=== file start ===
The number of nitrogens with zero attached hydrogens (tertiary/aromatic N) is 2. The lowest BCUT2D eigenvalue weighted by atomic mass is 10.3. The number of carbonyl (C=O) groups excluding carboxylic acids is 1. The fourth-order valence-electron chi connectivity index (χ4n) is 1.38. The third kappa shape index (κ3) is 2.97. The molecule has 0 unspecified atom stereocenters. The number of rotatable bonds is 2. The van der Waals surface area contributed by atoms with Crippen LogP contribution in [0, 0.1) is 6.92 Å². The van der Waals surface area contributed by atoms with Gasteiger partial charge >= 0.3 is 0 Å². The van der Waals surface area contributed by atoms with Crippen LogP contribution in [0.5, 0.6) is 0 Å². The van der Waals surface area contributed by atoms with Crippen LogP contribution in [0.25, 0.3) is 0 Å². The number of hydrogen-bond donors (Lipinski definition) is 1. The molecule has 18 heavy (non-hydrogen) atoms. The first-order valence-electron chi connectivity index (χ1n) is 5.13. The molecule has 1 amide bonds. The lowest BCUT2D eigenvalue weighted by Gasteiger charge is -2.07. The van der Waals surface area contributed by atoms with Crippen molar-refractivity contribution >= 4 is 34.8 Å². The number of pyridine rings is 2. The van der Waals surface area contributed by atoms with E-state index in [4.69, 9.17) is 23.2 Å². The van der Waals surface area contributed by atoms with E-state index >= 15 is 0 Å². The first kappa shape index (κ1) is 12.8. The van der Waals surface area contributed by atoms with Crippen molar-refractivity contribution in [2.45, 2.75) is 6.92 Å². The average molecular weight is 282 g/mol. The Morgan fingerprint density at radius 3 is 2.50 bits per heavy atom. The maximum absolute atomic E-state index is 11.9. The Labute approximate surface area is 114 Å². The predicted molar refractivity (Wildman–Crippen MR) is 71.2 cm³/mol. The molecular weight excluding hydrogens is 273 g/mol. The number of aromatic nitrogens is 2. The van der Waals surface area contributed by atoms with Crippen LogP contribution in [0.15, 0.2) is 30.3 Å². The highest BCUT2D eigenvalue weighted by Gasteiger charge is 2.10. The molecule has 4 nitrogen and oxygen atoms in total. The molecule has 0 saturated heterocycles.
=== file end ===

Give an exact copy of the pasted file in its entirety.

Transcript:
The number of nitrogens with zero attached hydrogens (tertiary/aromatic N) is 2. The lowest BCUT2D eigenvalue weighted by atomic mass is 10.3. The number of carbonyl (C=O) groups excluding carboxylic acids is 1. The fourth-order valence-electron chi connectivity index (χ4n) is 1.38. The third kappa shape index (κ3) is 2.97. The molecule has 0 unspecified atom stereocenters. The number of rotatable bonds is 2. The van der Waals surface area contributed by atoms with Crippen LogP contribution in [0, 0.1) is 6.92 Å². The van der Waals surface area contributed by atoms with Gasteiger partial charge >= 0.3 is 0 Å². The van der Waals surface area contributed by atoms with Crippen LogP contribution in [0.5, 0.6) is 0 Å². The van der Waals surface area contributed by atoms with Crippen LogP contribution in [0.25, 0.3) is 0 Å². The number of hydrogen-bond donors (Lipinski definition) is 1. The molecule has 18 heavy (non-hydrogen) atoms. The first-order valence-electron chi connectivity index (χ1n) is 5.13. The molecule has 1 amide bonds. The lowest BCUT2D eigenvalue weighted by Gasteiger charge is -2.07. The van der Waals surface area contributed by atoms with Crippen molar-refractivity contribution >= 4 is 34.8 Å². The number of pyridine rings is 2. The van der Waals surface area contributed by atoms with E-state index in [4.69, 9.17) is 23.2 Å². The van der Waals surface area contributed by atoms with E-state index >= 15 is 0 Å². The first kappa shape index (κ1) is 12.8. The van der Waals surface area contributed by atoms with Crippen molar-refractivity contribution in [2.45, 2.75) is 6.92 Å². The average molecular weight is 282 g/mol. The Morgan fingerprint density at radius 3 is 2.50 bits per heavy atom. The maximum absolute atomic E-state index is 11.9. The Labute approximate surface area is 114 Å². The predicted molar refractivity (Wildman–Crippen MR) is 71.2 cm³/mol. The molecular weight excluding hydrogens is 273 g/mol. The number of aromatic nitrogens is 2. The van der Waals surface area contributed by atoms with Crippen LogP contribution in [0.15, 0.2) is 30.3 Å². The highest BCUT2D eigenvalue weighted by Gasteiger charge is 2.10. The molecule has 4 nitrogen and oxygen atoms in total. The molecule has 0 saturated heterocycles.